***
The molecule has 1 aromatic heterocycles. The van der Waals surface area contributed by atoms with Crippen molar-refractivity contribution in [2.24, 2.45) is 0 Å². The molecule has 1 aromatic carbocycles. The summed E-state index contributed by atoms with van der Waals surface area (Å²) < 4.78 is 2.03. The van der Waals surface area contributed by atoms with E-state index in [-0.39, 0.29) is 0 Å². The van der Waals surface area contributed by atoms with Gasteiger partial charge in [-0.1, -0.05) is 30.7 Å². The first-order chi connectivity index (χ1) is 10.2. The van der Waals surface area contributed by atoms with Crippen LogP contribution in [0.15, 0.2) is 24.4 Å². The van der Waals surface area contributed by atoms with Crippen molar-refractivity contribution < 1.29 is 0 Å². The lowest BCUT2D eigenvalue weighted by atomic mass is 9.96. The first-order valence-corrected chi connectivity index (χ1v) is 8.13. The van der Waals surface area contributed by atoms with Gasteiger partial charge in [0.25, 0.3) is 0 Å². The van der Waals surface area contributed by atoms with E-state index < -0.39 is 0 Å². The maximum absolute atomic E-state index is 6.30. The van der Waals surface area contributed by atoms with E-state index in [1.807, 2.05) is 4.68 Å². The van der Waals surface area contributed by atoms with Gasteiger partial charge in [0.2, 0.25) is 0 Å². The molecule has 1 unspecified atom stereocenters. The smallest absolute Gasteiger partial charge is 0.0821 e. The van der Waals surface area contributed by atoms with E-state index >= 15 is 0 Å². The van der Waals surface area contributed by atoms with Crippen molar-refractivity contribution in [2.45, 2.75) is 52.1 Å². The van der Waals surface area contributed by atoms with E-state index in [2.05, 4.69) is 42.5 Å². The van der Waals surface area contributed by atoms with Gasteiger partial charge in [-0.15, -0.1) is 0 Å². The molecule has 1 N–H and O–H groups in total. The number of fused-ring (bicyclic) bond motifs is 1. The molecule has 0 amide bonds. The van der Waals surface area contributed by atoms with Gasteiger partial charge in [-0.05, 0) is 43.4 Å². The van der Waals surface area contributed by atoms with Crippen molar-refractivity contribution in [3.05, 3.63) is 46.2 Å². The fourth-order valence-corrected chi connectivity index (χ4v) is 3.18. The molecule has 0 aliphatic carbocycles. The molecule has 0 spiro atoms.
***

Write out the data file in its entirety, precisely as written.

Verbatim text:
The molecule has 1 aromatic heterocycles. The van der Waals surface area contributed by atoms with Crippen molar-refractivity contribution in [2.24, 2.45) is 0 Å². The molecule has 1 aromatic carbocycles. The summed E-state index contributed by atoms with van der Waals surface area (Å²) < 4.78 is 2.03. The van der Waals surface area contributed by atoms with E-state index in [-0.39, 0.29) is 0 Å². The van der Waals surface area contributed by atoms with Gasteiger partial charge in [-0.1, -0.05) is 30.7 Å². The first-order chi connectivity index (χ1) is 10.2. The van der Waals surface area contributed by atoms with Crippen LogP contribution in [0.15, 0.2) is 24.4 Å². The van der Waals surface area contributed by atoms with Crippen molar-refractivity contribution < 1.29 is 0 Å². The lowest BCUT2D eigenvalue weighted by atomic mass is 9.96. The first-order valence-corrected chi connectivity index (χ1v) is 8.13. The van der Waals surface area contributed by atoms with Gasteiger partial charge in [0.25, 0.3) is 0 Å². The van der Waals surface area contributed by atoms with E-state index < -0.39 is 0 Å². The maximum absolute atomic E-state index is 6.30. The van der Waals surface area contributed by atoms with E-state index in [1.807, 2.05) is 4.68 Å². The van der Waals surface area contributed by atoms with Gasteiger partial charge in [0.2, 0.25) is 0 Å². The molecule has 1 unspecified atom stereocenters. The smallest absolute Gasteiger partial charge is 0.0821 e. The van der Waals surface area contributed by atoms with E-state index >= 15 is 0 Å². The van der Waals surface area contributed by atoms with Crippen molar-refractivity contribution in [2.45, 2.75) is 52.1 Å². The van der Waals surface area contributed by atoms with E-state index in [2.05, 4.69) is 42.5 Å². The van der Waals surface area contributed by atoms with Gasteiger partial charge in [-0.15, -0.1) is 0 Å². The molecule has 1 N–H and O–H groups in total. The number of fused-ring (bicyclic) bond motifs is 1. The molecule has 0 amide bonds. The van der Waals surface area contributed by atoms with Gasteiger partial charge in [-0.05, 0) is 43.4 Å². The van der Waals surface area contributed by atoms with Crippen molar-refractivity contribution in [3.05, 3.63) is 46.2 Å². The fourth-order valence-corrected chi connectivity index (χ4v) is 3.18. The molecule has 0 aliphatic carbocycles. The molecule has 0 spiro atoms.